NASA’s ICON mission to explore where Earth’s weather meets space weather launched Thursday evening at 10 p.m. ET from the Cape Canaveral Air Force Station in Florida.
ICON was air-launched on Northrop Grumman’s L-1011 Stargrazer aircraft on the Pegasus XL rocket. A first attempt at 9:33 p.m. was aborted because communication was lost with the aircraft, but the aircraft looped around and the second launch attempt was successful.
The mission was initially expected to launch last November. It was rescheduled “following the completion of a joint NASA/Northrop Grumman investigation into a Pegasus sensor reading that was not within normal limits during previous ferry and launch attempt flights. The cause of the issue is understood, and the flight hardware has been modified to address the issue,” according to NASA.
“After years of work, I’m excited to get into orbit and turn on the spacecraft, open the doors on all our instruments,” said Thomas Immel, ICON principal investigator at the University of California, Berkeley. “ICON carries incredible capacity for science. I’m looking forward to surprising results and finally seeing the world through its eyes.”
ICON, or the Ionospheric Connection Explorer, will capture a closer view from within the upper atmosphere itself, 350 miles above Earth. ICON can also directly measure particles and how they move. It will operate amid bright bands of color known as airglow.
Airglow, which creates bands of red and green or purple and yellow light, happens when atoms and molecules in the upper atmosphere shed excess energy because they receive so much from the sun in this region.
Unlike auroras, airglow is constant because of daily radiation, forming a light bubble around the Earth.
But it can’t be seen unless you’re orbiting the Earth on the International Space Station or using a sensitive camera from the ground on a clear night.
“Each atmospheric gas has its own favored airglow color depending on the gas, altitude region and excitation process, so you can use airglow to study different layers of the atmosphere,” Doug Rowland, an astrophysicist at NASA’s Goddard Space Flight Center, said in a statement. “We’re not studying airglow per se, but using it as a diagnostic.”
“It’s amazing that our atmosphere glows like this, but what’s more — it gives us a direct ability to make observations of the key parameters we need in order to investigate the connection between the neutral atmosphere and the ionosphere,” Immel said. “I can’t wait to see what airglow looks like from ICON’s point of view.”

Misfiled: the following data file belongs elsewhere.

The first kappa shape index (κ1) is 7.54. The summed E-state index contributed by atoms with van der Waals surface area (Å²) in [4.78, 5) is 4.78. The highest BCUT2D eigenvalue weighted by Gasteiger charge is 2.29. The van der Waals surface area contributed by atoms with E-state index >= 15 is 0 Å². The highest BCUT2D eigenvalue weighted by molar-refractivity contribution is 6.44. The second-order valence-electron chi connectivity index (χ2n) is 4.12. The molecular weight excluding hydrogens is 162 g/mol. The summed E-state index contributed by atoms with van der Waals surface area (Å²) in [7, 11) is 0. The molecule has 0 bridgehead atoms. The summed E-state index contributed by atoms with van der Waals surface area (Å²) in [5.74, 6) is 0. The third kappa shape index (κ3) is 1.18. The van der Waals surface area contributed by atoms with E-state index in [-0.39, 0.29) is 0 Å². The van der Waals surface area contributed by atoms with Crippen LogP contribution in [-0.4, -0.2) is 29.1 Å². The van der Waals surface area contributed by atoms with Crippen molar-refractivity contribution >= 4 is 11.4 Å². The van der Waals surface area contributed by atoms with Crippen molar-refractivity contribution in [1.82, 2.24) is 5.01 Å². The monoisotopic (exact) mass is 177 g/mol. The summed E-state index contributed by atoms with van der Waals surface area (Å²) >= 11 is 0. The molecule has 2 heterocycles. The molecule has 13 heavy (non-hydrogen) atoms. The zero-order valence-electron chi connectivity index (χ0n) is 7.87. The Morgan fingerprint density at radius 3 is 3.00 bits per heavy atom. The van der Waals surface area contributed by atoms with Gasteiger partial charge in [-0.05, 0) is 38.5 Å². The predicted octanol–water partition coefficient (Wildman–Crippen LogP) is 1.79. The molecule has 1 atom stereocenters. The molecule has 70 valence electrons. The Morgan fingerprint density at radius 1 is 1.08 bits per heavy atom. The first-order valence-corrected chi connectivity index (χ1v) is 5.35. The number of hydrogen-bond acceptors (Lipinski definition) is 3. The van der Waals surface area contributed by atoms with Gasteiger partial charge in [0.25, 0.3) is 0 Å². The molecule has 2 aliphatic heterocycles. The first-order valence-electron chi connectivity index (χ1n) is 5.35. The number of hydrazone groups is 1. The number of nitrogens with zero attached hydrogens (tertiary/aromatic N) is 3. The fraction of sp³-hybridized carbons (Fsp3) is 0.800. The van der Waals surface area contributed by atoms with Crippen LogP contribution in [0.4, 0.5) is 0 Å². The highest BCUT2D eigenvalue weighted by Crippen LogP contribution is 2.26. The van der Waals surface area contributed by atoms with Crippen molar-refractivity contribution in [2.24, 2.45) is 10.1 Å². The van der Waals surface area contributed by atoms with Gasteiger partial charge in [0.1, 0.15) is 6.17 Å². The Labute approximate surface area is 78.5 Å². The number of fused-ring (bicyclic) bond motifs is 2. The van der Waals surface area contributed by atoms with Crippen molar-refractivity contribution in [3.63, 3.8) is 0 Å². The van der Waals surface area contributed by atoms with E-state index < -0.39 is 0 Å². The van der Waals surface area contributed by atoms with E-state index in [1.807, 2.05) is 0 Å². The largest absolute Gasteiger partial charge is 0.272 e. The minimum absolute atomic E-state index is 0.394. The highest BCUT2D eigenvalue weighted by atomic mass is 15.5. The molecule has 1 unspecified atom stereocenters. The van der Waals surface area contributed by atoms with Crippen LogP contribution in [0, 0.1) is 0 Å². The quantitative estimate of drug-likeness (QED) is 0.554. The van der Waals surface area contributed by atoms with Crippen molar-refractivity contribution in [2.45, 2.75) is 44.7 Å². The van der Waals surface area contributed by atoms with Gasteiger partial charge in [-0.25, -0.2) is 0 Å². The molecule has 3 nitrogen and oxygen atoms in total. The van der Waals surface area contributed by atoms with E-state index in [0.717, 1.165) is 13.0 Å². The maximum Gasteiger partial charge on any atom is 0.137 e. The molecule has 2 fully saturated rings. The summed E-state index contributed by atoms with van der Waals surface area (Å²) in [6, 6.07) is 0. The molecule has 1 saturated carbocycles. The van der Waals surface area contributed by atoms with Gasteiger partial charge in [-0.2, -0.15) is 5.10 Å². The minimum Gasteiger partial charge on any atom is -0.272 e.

The ionosphere, where Earth meets space, is a dynamic environment full of electrically charged particles and it’s always changing. It’s also been difficult to study because it’s too high for science balloons and too low for satellites to allow for more observation.
But there are indicators that space weather and weather on Earth are linked, and they create a power struggle as they meet in the ionosphere. ICON will be able to observe this up close.
“We’ve had the smoking gun — that indicated terrestrial and space weather are linked — but we’ve been missing actual observations in the region where these changes are taking place,” said Scott England, ICON project scientist at Virginia Tech in Blacksburg, Virginia. “ICON has all the tools to see the drivers and their effects in the system.”
This will work in concert with another NASA mission that launched last year, the GOLD mission, or Global-scale Observations of the Limb and Disk, which explores the zone between Earth’s atmosphere and the lowest reaches of space, where key communications satellites orbit.
GOLD is examining the response of the upper atmosphere to force from the sun, the magnetosphere and the lower atmosphere. Learning more about the ionosphere — part of Earth’s upper atmosphere where the sun’s radiation collides with gas that breaks into electrons and ions — is key. This dynamic environment is always changing and could easily garble radio signals coming through our atmosphere.
This combined global and fine-scale view from ICON and GOLD will provide scientists with unique perspectives and a more complete picture of “our interface to space,” the agency said.
“It’s a truly wonderful time to be studying heliophysics,” said Nicola Fox, director of NASA’s Heliophysics Division in Washington. “We just launched Parker Solar Probe earlier this year, which will give us the first close-up view of what drives the solar wind. Now, with ICON joining our heliophysics system fleet, we will have the incredibly detailed measurements of the ionosphere’s response to the solar drivers. This is an amazing opportunity to study the whole system response.”